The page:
It creates a new and exciting environment, modernising the 21st-century shopping experience and bringing something unique to your latest offering. It can even be used to display new shopping centres and experiences that are arriving soon.
Using VR to propose what is coming in the future is a useful tactic to appeal to potential clients, business partners, and even employees. By displaying features such as new shopping centres and products, people get more of a feel for what your business is about and its personality. Last year, Amazon opened 10 virtual reality kiosks in shopping malls across India. It allowed consumers to take hot air balloon rides and walk through rooms with various products on display where they could find out more about them.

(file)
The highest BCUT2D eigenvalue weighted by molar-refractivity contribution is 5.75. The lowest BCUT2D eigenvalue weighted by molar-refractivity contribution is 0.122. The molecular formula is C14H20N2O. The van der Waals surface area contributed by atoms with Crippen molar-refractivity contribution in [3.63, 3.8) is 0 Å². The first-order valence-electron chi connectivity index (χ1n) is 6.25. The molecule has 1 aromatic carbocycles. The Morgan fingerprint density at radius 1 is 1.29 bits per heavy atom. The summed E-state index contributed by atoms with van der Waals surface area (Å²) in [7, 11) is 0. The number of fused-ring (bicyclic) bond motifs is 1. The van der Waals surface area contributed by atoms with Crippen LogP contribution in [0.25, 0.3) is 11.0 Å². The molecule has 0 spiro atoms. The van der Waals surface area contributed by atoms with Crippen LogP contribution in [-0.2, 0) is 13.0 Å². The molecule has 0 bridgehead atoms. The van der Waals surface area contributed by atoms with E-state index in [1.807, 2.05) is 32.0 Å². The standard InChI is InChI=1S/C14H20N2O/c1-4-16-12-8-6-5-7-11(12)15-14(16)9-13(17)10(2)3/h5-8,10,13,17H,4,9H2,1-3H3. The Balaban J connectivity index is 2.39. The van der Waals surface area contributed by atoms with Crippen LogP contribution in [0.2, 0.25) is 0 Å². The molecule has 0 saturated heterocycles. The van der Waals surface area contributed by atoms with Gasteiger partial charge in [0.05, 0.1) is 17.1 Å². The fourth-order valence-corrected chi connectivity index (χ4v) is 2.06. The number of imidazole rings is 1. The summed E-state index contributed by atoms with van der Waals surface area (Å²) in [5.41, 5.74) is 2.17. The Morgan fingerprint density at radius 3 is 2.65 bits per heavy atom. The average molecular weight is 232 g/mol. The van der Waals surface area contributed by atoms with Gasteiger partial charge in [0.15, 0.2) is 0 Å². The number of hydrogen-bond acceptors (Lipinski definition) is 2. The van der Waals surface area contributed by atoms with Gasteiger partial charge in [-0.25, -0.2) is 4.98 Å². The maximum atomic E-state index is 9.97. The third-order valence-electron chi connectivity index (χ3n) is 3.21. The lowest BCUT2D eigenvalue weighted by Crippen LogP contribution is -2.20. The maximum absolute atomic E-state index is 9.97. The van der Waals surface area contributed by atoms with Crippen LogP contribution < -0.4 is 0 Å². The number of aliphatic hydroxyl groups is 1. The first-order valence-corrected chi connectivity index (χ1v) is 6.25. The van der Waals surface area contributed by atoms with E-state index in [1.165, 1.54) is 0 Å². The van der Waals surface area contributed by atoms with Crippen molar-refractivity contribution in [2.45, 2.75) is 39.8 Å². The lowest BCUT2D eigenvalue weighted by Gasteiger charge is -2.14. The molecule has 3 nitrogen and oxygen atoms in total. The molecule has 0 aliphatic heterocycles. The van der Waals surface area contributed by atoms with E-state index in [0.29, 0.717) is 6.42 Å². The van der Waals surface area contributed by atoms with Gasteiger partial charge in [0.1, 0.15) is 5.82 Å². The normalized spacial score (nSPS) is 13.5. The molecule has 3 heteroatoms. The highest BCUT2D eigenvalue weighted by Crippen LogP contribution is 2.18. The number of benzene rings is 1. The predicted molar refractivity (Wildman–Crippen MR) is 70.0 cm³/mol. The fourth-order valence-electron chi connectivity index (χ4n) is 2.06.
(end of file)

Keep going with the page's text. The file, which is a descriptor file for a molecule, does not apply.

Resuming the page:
Using Oculus Touch, shoppers could even handle products and try them on. It could mean the end of traditional shop displays, as all products would be in a virtual environment. It has the potential to change how shops work altogether and could be the shake-up needed to save the high street.
VR’s presence in retail goes beyond its inclusion in-store; it can be used for research purposes before the general public are even involved in the process. Marketing psychology has a new tool in its repertoire with VR – planning stores doesn’t have to be guesswork when you can trial potential layouts before you build them.
Displaying various products and services through VR can let you understand whether your proposed ideas will be successful before they are released into physical stores. It lets you as a business owner understand what individuals expect and how they want to interact with your brand.